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The Ranking Probability Approach and Its Usage in Design and Analysis of Large-Scale Studies

  • Chia-Ling Kuo,

    Affiliation Center for Quantitative Medicine, University of Connecticut Health Center, Farmington, Connecticut, United States of America

  • Dmitri Zaykin

    Affiliation Biostatistics Branch, National Institute of Environmental Health Sciences, Research Triangle Park, North Carolina, United States of America

The Ranking Probability Approach and Its Usage in Design and Analysis of Large-Scale Studies

  • Chia-Ling Kuo, 
  • Dmitri Zaykin


28 Jan 2014: Kuo CL, Zaykin D (2014) Correction: The Ranking Probability Approach and Its Usage in Design and Analysis of Large-Scale Studies. PLOS ONE 9(1): 10.1371/annotation/6bc48309-0280-4066-b937-e88debd1579c. doi: 10.1371/annotation/6bc48309-0280-4066-b937-e88debd1579c View correction


In experiments with many statistical tests there is need to balance type I and type II error rates while taking multiplicity into account. In the traditional approach, the nominal -level such as 0.05 is adjusted by the number of tests, , i.e., as 0.05/. Assuming that some proportion of tests represent “true signals”, that is, originate from a scenario where the null hypothesis is false, power depends on the number of true signals and the respective distribution of effect sizes. One way to define power is for it to be the probability of making at least one correct rejection at the assumed -level. We advocate an alternative way of establishing how “well-powered” a study is. In our approach, useful for studies with multiple tests, the ranking probability is controlled, defined as the probability of making at least correct rejections while rejecting hypotheses with smallest P-values. The two approaches are statistically related. Probability that the smallest P-value is a true signal (i.e., ) is equal to the power at the level , to an excellent approximation. Ranking probabilities are also related to the false discovery rate and to the Bayesian posterior probability of the null hypothesis. We study properties of our approach when the effect size distribution is replaced for convenience by a single “typical” value taken to be the mean of the underlying distribution. We conclude that its performance is often satisfactory under this simplification; however, substantial imprecision is to be expected when is very large and is small. Precision is largely restored when three values with the respective abundances are used instead of a single typical effect size value.


Development of novel statistical methods to accompany technological advances in biological sciences is essential in order to further scientific progress. Human genetics is a prime example of a field where data is currently being produced at an accelerating rate. The sheer volume of data and its complexity create new challenges for statistical science. How to design studies appropriately, and how not to drown in the data while extracting useful signals? Studies now routinely involve multiple testing of statistical hypotheses on a massive scale. Thus, both design and analysis of large-scale experiments must entail considerations of multiplicity.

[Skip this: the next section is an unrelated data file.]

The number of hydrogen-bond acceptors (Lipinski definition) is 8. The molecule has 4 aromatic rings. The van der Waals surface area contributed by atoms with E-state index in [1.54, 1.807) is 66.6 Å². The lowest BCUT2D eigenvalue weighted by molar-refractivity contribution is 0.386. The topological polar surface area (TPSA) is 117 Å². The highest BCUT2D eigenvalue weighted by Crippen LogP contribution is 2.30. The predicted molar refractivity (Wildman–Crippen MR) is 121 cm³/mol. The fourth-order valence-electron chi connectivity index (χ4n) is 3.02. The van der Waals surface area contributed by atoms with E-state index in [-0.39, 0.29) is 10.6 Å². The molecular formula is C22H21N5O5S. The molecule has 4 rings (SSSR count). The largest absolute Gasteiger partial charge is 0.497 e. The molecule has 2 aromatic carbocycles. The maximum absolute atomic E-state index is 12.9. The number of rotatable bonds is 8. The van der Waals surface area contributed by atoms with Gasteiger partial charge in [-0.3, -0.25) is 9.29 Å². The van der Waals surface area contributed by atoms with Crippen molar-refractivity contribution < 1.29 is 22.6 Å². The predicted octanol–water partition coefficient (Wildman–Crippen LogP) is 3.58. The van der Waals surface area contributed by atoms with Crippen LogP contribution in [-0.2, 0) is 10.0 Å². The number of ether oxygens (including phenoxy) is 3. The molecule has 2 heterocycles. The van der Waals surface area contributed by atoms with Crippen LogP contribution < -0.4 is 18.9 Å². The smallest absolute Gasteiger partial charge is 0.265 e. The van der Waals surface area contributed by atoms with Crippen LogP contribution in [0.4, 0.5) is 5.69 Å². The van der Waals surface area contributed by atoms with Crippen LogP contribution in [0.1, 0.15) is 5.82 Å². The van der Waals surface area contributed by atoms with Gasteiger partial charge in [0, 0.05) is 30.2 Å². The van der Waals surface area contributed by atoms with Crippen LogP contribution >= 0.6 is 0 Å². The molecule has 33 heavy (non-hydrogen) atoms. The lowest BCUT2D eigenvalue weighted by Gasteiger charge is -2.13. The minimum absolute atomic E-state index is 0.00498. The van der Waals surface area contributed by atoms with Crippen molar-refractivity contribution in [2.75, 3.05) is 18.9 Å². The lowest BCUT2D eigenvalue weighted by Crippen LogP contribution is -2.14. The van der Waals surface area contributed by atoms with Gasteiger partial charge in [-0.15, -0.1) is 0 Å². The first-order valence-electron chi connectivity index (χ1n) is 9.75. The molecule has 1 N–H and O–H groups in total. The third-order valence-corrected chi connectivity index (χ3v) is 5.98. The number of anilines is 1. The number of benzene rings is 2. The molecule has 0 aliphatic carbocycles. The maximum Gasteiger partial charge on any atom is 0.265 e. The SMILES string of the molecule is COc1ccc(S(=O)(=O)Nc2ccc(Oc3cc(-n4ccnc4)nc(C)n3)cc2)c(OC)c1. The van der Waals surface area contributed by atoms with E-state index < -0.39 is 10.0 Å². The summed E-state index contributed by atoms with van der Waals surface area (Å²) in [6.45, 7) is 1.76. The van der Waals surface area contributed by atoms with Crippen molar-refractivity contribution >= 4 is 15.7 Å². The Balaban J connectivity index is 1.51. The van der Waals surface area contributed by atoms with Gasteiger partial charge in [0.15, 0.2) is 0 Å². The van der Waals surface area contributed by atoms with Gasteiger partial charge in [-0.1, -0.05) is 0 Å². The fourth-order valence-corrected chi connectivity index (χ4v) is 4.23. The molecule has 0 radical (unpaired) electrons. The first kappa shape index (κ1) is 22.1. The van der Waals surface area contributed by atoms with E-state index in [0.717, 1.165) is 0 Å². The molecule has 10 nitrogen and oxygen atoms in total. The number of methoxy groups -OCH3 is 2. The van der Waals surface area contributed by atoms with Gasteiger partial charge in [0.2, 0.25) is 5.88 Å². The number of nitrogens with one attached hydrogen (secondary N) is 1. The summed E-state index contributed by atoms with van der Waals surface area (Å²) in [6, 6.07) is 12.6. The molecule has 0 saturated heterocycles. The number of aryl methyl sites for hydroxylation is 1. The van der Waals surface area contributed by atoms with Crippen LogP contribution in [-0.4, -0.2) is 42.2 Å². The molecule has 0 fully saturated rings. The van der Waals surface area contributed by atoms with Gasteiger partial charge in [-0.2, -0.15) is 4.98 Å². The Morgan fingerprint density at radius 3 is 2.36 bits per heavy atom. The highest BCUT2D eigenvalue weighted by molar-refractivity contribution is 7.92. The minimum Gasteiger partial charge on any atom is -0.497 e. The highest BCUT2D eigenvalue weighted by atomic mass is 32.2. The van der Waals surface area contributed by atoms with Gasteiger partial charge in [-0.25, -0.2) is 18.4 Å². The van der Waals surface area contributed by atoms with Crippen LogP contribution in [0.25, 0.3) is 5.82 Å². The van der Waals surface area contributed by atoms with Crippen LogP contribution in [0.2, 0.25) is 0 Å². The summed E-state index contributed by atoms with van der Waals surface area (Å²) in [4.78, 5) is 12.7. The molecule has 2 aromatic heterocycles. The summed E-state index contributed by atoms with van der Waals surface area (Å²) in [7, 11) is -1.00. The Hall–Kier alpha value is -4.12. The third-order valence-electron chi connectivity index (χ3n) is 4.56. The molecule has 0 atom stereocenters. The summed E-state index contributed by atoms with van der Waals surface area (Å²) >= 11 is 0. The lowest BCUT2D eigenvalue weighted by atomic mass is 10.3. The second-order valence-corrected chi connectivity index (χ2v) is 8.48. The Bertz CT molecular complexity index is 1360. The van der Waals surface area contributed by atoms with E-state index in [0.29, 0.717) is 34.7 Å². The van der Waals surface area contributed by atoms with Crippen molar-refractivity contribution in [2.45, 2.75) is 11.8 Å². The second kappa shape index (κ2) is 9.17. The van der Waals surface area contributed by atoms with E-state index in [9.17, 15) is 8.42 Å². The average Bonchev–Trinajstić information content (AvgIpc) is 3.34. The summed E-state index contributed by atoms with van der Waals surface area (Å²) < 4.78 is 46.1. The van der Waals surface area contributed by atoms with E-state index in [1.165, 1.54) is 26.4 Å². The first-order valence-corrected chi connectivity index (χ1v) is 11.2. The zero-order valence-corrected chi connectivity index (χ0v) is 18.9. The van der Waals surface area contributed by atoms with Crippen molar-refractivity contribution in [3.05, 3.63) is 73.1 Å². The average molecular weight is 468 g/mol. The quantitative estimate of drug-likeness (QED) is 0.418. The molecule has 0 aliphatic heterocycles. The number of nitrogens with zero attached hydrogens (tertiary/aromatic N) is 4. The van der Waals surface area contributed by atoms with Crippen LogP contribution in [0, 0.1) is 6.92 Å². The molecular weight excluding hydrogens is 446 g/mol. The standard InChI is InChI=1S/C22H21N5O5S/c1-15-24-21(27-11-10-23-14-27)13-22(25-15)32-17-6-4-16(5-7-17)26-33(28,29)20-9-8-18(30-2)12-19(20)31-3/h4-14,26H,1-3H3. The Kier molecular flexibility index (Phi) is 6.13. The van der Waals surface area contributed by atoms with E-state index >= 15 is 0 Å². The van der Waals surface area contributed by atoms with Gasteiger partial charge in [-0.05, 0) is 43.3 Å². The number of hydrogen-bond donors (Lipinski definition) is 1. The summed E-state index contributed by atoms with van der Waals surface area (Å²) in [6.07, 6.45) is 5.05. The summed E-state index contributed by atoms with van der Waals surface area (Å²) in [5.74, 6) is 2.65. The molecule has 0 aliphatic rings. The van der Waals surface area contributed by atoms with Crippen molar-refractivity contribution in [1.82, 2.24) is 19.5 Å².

Design of studies often involves sample size and power calculations. In exploratory studies where many statistical tests are anticipated, it is reasonable to assume that most test statistics and their respective P-values are generated under the condition where the null hypothesis holds. One would also assume that there are multiple real signals. In reality, effect sizes (e.g. odds ratios) for these true signals follow some distribution, although it might be tempting to assume, for simplicity, a single “typical” effect size. In multiple testing contexts, statistical power can be defined as the probability of correctly rejecting at least one (or at least ) null hypotheses. Power defined this way increases with the total number of true signals. Thus, not only the total number of tests, but the number of truly associated loci and the distribution of effect sizes must be taken into account. Figure 1 is an illustrative example that shows a sample (P-value) plot for a simulation experiment with multiple tests. The graph shows ordered of 1000 P-values (Y axis) for a one degree of freedom chi-square statistic, plotted against what is expected under the null hypotheses (), i.e. when P-values would follow the uniform (0,1) distribution. Ten out of 1000 P-values, denoted by red circles, were simulated assuming the alternative hypothesis so that these P-values originated from statistics having a noncentral chi-square distribution. The largest value (4.9), that happened to be a true positive, is the only one significant at the level of 0.05/1000. Yet, among the first ten largest values, there are four true signals. These observations raise some important statistical questions: